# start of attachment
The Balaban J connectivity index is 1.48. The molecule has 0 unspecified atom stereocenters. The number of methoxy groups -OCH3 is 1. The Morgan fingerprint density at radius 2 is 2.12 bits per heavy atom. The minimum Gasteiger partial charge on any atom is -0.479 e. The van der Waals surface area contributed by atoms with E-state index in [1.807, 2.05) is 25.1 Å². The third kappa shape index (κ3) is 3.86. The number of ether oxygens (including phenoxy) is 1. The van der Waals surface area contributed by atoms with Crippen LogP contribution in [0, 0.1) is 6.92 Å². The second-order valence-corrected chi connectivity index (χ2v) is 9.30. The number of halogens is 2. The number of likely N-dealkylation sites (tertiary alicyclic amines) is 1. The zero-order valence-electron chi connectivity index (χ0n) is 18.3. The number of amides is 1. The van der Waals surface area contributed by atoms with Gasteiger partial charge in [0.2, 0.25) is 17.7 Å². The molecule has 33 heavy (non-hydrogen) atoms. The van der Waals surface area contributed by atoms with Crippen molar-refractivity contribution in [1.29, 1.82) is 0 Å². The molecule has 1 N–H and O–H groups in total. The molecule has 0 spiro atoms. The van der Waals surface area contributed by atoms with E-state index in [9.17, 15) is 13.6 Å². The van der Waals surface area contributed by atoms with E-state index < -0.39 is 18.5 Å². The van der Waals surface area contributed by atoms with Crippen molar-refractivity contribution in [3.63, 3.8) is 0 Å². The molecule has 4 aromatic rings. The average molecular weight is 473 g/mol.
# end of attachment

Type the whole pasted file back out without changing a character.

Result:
The Balaban J connectivity index is 1.48. The molecule has 0 unspecified atom stereocenters. The number of methoxy groups -OCH3 is 1. The Morgan fingerprint density at radius 2 is 2.12 bits per heavy atom. The minimum Gasteiger partial charge on any atom is -0.479 e. The van der Waals surface area contributed by atoms with E-state index in [1.807, 2.05) is 25.1 Å². The third kappa shape index (κ3) is 3.86. The number of ether oxygens (including phenoxy) is 1. The van der Waals surface area contributed by atoms with Crippen LogP contribution in [0, 0.1) is 6.92 Å². The second-order valence-corrected chi connectivity index (χ2v) is 9.30. The number of halogens is 2. The number of likely N-dealkylation sites (tertiary alicyclic amines) is 1. The zero-order valence-electron chi connectivity index (χ0n) is 18.3. The number of amides is 1. The van der Waals surface area contributed by atoms with Gasteiger partial charge in [0.2, 0.25) is 17.7 Å². The molecule has 33 heavy (non-hydrogen) atoms. The van der Waals surface area contributed by atoms with Crippen molar-refractivity contribution in [1.29, 1.82) is 0 Å². The molecule has 1 N–H and O–H groups in total. The molecule has 0 spiro atoms. The van der Waals surface area contributed by atoms with E-state index in [9.17, 15) is 13.6 Å². The van der Waals surface area contributed by atoms with E-state index < -0.39 is 18.5 Å². The van der Waals surface area contributed by atoms with Crippen molar-refractivity contribution in [3.63, 3.8) is 0 Å². The molecule has 4 aromatic rings. The average molecular weight is 473 g/mol.